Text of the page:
The opinion also discussed the “valuation gap between the market‘s perception and the Company‘s operative reality.”  Described as a so-called “anti-bubble”, such gap is driven by “(i) analysts’ focus on short-term, quarter-by-quarter results and (ii) the Company‘s nearly $14 billion investment in its transformation, which had not yet begun to generate the anticipated results.”

In sum, the In re: Appraisal of Dell Inc. opinion highlights the fact that the Court did not give weight to the final merger consideration, but rather relied exclusively on the discounted cash flow methodology to determine the fair value of the Company.

Carl D. Neff is a partner with the law firm of Fox Rothschild LLP.  Carl is admitted in the State of Delaware and regularly practices before the Delaware Court of Chancery, with an emphasis on shareholder disputes. You can reach Carl at (302) 622-4272 or at cneff@foxrothschild.com.

In the recent opinion of In re Appraisal of Dell Inc., C.A. No. 9322-VCL (Del. Ch. May 11, 2016), the Delaware Court of Chancery issued an opinion finding that certain record holders of Dell Inc. stock were barred from seeking appraisal of their shares as a result of inadvertently voting in favor of the Dell going-private merger.  As a result, such shareholders failed to adhere to the “dissenting stockholder” requirement of 8 Del. C. Section 262.

In the opinion, the court considered appraisal demands of mutual funds sponsored by T. Rowe Price & Associates Inc. and institutions that relied upon T. Rowe to direct the voting of their shares. The T. Rowe petitioners held their shares through custodial banks, who in turn held the shares in the name of its nominee, Cede & Co., the record holder.  Although T. Rowe publicly opposed the merger, its voting system generated instructions for Cede to vote the T. Rowe petitioners’ shares in favor of the merger.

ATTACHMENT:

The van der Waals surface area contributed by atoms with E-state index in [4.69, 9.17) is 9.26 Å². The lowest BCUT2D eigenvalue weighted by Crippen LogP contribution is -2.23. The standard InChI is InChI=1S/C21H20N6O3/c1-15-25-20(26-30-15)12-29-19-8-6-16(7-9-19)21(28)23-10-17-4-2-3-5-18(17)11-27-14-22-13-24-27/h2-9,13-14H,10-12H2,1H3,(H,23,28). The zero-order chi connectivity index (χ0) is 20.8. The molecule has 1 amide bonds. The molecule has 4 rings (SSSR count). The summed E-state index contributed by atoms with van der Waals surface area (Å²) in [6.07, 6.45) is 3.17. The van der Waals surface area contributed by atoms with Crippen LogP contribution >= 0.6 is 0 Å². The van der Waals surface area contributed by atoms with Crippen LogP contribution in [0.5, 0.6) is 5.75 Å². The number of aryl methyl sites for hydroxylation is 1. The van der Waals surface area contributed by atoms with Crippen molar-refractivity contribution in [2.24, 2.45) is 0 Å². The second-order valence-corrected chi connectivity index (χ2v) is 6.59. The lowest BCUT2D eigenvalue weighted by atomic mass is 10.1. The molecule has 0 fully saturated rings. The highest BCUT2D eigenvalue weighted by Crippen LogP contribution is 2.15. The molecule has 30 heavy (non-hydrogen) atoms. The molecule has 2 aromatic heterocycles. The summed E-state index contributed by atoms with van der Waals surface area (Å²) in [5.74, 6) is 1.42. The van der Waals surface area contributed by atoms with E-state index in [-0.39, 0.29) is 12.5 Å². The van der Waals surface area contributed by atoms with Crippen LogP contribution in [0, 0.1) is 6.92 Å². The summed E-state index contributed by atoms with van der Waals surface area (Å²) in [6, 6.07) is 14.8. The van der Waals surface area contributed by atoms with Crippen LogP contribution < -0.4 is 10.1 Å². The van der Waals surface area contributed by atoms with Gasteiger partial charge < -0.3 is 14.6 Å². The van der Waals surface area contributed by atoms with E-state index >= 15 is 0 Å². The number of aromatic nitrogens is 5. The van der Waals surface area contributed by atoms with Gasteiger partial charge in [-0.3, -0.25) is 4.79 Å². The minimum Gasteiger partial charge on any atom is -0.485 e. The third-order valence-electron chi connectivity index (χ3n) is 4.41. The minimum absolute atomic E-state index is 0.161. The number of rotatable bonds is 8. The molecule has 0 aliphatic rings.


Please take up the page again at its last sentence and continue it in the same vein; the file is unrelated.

Because petitioners’ shares voted in favor of the merger, the court dismissed the appraisal claim of the T. Rowe petitioners, and they will receive the merger consideration without interest.

Carl D. Neff is a partner with the law firm of Fox Rothschild LLP.  Carl is admitted in the State of Delaware and regularly practices before the Delaware Court of Chancery, with an emphasis on shareholder disputes. You can reach Carl at (302) 622-4272 or at cneff@foxrothschild.com.

In the recent decision of Merion Capital LP v. BMC Software Inc., C.A. No. 8900-VCG (Del. Ch. Oct. 21, 2015), the Court of Chancery accepted the merger consideration provided by the company where a “robust marketing effort for a corporate entity results in an arm‘s length sale where the stockholders are cashed out, which sale is recommended by an independent board of directors and adopted by a substantial majority of the stockholders themselves.”

Carl D. Neff is a partner with the law firm of Fox Rothschild LLP.  Carl is admitted in the State of Delaware and regularly practices before the Delaware Court of Chancery, with an emphasis on shareholder disputes. You can reach Carl at (302) 622-4272 or at cneff@foxrothschild.com.

In appraisal actions, expert witnesses are often retained by parties and serve very important roles in the determination of the value of a company’s shares.  We recently highlighted a decision involving a “battle of the experts” in the context of a Delaware appraisal proceeding here.

In the course of discovery, parties are required pursuant to scheduling order to identify their expert witnesses to the other side.  What happens if a party discloses their expert as a firm or company rather than as an individual person?

This very issue was addressed in the recent decision of the consolidated cases of In re Dole Food Co., Inc., Stockholder Litig., and In re Appraisal of Dole Food Company, Inc., C.A. Nos. 8703-VCL and 9079-VCL (Feb. 27, 2015). There, defendants identified a financial firm as its expert, not a particular individual working for the firm.

In this succinct opinion, Vice Chancellor Laster cites to various provisions of the Delaware Rules of Evidence in support of his holding that an expert must be a “biological person”.  This is so because, for example, D.R.E. 602 requires that a witness must testify from “personal knowledge”, D.R.E. 703 contemplates an expert to perceive facts, and D.R.E. 603 requires an expert witness to take an oath.